Aretha Franklin (March 25, 1942 – August 16, 2018) was an American singer, songwriter, musician, and civil rights activist. She was known as the "Queen of Soul" and was widely regarded as one of the greatest singers of all time.
Born in Memphis, Tennessee, Franklin began singing gospel music in her father's church and recorded her first album in 1956. She achieved commercial success with her 1967 album I Never Loved a Man the Way I Love You, which was the first of many albums that would become classics. Franklin's hits included "Respect," "Chain of Fools," "Think," and "I Say a Little Prayer." She won 18 Grammy Awards and was the first woman to be inducted into the Rock and Roll Hall of Fame.
Franklin was an activist for civil rights and women's rights, performing at benefits for Martin Luther King Jr. and supporting the NAACP. She also helped to raise funds for the Freedom Summer campaign and the March on Washington. She was a vocal opponent of the Vietnam War and supported the feminist movement.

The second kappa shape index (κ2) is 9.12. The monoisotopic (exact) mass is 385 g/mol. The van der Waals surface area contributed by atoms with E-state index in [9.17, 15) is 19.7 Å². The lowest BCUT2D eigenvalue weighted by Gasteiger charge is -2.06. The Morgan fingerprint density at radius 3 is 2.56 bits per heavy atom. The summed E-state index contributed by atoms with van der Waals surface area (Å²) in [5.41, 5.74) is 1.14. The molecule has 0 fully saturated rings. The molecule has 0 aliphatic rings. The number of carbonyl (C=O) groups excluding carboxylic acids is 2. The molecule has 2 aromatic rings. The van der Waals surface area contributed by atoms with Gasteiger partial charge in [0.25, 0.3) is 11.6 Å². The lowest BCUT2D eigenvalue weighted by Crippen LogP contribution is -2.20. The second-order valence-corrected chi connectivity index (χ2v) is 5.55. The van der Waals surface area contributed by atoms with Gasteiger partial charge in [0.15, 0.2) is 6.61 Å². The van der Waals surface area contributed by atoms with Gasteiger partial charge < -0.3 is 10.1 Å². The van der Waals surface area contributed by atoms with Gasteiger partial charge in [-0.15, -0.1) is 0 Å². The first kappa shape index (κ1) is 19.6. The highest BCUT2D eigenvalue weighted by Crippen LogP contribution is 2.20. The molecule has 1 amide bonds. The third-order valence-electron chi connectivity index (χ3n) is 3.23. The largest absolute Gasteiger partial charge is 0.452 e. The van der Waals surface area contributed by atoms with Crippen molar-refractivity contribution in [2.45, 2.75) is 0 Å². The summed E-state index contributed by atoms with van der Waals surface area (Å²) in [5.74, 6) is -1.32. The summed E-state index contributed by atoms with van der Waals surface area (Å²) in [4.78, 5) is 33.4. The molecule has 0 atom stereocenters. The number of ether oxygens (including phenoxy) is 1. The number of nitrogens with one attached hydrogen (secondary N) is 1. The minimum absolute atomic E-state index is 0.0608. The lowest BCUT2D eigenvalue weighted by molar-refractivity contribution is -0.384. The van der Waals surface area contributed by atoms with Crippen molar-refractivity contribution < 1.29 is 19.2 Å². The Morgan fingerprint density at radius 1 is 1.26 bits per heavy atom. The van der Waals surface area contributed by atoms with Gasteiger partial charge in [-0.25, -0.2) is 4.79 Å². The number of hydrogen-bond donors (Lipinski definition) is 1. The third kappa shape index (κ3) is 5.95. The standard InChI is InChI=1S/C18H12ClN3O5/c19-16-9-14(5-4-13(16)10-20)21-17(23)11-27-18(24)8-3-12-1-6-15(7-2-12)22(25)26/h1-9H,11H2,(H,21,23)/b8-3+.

Franklin was a prolific songwriter, penning many of her own hits, including "Natural Woman," "Call Me," and "Rock Steady." She was also noted for her powerful stage presence and ability to move audiences. In addition to her music career, Franklin appeared in several films and television shows.
Franklin's influence on music and culture continues to be felt today. She was awarded the Presidential Medal of Freedom by Barack Obama in 2009 and was posthumously awarded the Pulitzer Prize for Music in 2019. Her songs have been covered by many artists, from Adele to Alicia Keys to Aretha Franklin's own daughter, Victorie.
Aretha Franklin was an unparalleled singer, songwriter, and activist who left an indelible mark on the world. Her legacy will live on in her timeless music and her commitment to civil rights and social justice.